limited view of some nodes later.

BTW, if the clock provided by mempll is used to generate peripheral
clocks that are dealt with in the sysctrl clock complex, you should,
of course, expose that relation in DT, e.g.:

sysctrl: system-controller {
	reg = <0xea0700 0xfoo>;

	sysclk: clock {
		#clock-cells = <1>;
		clocks = <&osc>, <&memctrl 0>;
		clock-names = "osc", "mempll";

memctrl: memory-controller {
	reg = <0x920000 0xbar>;
	 * clock-cells can also be 0
	 * if there is no other clock provided
	#clock-cells = <1>;

	clocks = <&osc>;
	clock-names = "osc";

some-peripheral: bla {
	clocks = <&sysclk SOME_PERIPHERAL_CLOCK_ID>;


>>> If you would really want to just describe the HW, then you'd have to
>>> have a single node for _all_ clocks that get controlled by 0xea0700/0x4,
>>> feed some 32+ clocks into the node, and out again. Obviously, this
>>> isn't what we want, right?
>> I represented the HW by "kind", for example, gateclks, common-clks, pllclk.
>> And let common PLLs follow this rule as well:
>> one node for all common plls
>> reg <0x922000 0x14>, <0x940034 0x14>, <0xea0200 0x14>
>>> So, the idea of berlin2 sysctrl nodes (and similar other SoCs) is: Some
>>> SoCs just dump some functions into a bunch of registers with no
>>> particular order. We'd never find a good representation for that in DT,
>>> so we don't bother to try but let the driver implementation deal with
>>> the mess. Using "simple-mfd" is a nice solution to scattered registers
>>> please have a look at it and come up with a cleaner separation for bg4
>>> clock.
>>>> First of all, let me describe the clks/plls in BG4CT. BG4CT contains:
>>>> two kinds of PLL: normal PLL and AVPLL. These PLLs are put with their users
>>>> together. For example: mempll pll registers <0xf7940034, 0x14> is put together
>>>> with mem controller registers. AVPLL control registers are put with AV devices.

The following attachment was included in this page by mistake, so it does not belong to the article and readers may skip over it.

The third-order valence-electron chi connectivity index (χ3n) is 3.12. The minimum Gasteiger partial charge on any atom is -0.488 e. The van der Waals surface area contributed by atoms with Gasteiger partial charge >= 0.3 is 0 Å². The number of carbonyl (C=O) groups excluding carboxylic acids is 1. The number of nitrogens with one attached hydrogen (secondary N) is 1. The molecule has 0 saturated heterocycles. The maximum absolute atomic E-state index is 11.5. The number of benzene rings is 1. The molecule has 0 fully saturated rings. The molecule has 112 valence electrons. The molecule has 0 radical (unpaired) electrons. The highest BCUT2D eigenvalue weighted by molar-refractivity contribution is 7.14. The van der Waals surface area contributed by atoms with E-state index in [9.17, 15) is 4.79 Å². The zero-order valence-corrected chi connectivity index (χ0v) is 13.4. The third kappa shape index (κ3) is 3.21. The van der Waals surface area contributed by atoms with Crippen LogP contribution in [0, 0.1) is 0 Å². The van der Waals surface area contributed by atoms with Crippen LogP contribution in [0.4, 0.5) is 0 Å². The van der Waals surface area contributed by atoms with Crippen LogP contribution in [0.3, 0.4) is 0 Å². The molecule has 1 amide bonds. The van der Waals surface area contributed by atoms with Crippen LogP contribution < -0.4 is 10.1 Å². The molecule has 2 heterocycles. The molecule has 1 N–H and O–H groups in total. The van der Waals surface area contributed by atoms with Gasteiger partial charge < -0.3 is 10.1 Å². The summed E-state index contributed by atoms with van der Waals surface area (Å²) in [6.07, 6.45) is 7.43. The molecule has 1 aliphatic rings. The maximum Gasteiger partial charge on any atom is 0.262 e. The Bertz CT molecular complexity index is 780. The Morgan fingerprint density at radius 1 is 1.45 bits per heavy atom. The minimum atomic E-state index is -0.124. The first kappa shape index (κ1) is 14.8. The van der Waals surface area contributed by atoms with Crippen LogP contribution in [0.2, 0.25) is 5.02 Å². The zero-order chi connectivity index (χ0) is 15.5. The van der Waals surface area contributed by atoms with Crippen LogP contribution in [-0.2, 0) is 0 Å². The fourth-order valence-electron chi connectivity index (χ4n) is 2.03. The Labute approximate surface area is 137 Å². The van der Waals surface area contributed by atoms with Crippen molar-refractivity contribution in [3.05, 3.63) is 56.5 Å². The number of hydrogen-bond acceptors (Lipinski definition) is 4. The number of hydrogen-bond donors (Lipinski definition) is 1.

>>> Why didn't you choose to have a memory-controller node that provides
>>> mempll clock then? I am open to having multiple nodes providing clocks
>>> but having a node for every clock in any subsystem is something I'll
>>> not even think about.
>> OK. As you said, "SoCs just dump some functions into a bunch of registers with
>> no particular order", BG4CT is now cleaner, all common-clks are put together,
>> gate-clks are put together, pllclks are put together, only the common PLLs
>> are dumped here and there. So how about representing the HW by "kind", one
>> node for common plls, one node for gateclks, one node for common clks and
>> one node for pllclks?
>>                  pll: pll {
>>                          compatible = "marvell,berlin4ct-pll";
>>                          reg = <0x922000 0x14>, <0x940034 0x14>, <0xea0200 0x14>
>>                          #clock-cells = <0>;
> should be "#clock-cells = <1>;"
>>                          clocks = <&osc>;
>>                  };
>> 		pllclk: pllclk {
>>                          compatible = "marvell,berlin4ct-pllclk";
>>                          reg = <0xea0710 4>
>>                          #clock-cells = <1>;
>> 		};
>>                  gateclk: gateclk {
>>                          compatible = "marvell,berlin4ct-gateclk";
>>                          reg = <0xea0700 4>;
>>                          #clock-cells = <1>;
>>                  };
>>                  clk: clk {
>>                          compatible = "marvell,berlin4ct-clk";
>>                          reg = <0xea0720 0x144>;
>>                          #clock-cells = <1>;
>>                          clocks = <&pllclk SYSPLLCLK>;
>>                  };
> there's no a node for every clock with this proposal, all clks/plls are separated
> by "kind". Is this OK for you?
> thanks